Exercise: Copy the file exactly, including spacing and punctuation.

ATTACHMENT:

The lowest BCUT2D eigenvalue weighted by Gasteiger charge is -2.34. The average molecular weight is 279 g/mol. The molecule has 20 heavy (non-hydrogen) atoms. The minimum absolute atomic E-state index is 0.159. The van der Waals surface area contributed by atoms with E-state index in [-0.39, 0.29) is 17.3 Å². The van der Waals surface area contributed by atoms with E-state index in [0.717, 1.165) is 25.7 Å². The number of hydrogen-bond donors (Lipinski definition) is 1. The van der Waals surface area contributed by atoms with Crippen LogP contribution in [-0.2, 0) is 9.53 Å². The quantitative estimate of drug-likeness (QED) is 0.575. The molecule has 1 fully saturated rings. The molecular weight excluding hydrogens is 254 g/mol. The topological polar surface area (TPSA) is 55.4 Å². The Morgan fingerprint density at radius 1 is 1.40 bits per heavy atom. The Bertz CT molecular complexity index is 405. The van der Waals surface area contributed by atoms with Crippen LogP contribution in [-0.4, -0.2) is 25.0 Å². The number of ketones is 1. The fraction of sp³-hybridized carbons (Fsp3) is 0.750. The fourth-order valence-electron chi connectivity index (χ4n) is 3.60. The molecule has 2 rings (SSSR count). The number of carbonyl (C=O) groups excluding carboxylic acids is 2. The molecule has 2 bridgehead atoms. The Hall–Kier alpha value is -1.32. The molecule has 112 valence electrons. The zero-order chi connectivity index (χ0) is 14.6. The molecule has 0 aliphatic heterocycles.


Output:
The lowest BCUT2D eigenvalue weighted by Gasteiger charge is -2.34. The average molecular weight is 279 g/mol. The molecule has 20 heavy (non-hydrogen) atoms. The minimum absolute atomic E-state index is 0.159. The van der Waals surface area contributed by atoms with E-state index in [-0.39, 0.29) is 17.3 Å². The van der Waals surface area contributed by atoms with E-state index in [0.717, 1.165) is 25.7 Å². The number of hydrogen-bond donors (Lipinski definition) is 1. The van der Waals surface area contributed by atoms with Crippen LogP contribution in [-0.2, 0) is 9.53 Å². The quantitative estimate of drug-likeness (QED) is 0.575. The molecule has 1 fully saturated rings. The molecular weight excluding hydrogens is 254 g/mol. The topological polar surface area (TPSA) is 55.4 Å². The Morgan fingerprint density at radius 1 is 1.40 bits per heavy atom. The Bertz CT molecular complexity index is 405. The van der Waals surface area contributed by atoms with Crippen LogP contribution in [-0.4, -0.2) is 25.0 Å². The number of ketones is 1. The fraction of sp³-hybridized carbons (Fsp3) is 0.750. The fourth-order valence-electron chi connectivity index (χ4n) is 3.60. The molecule has 2 rings (SSSR count). The number of carbonyl (C=O) groups excluding carboxylic acids is 2. The molecule has 2 bridgehead atoms. The Hall–Kier alpha value is -1.32. The molecule has 112 valence electrons. The zero-order chi connectivity index (χ0) is 14.6. The molecule has 0 aliphatic heterocycles.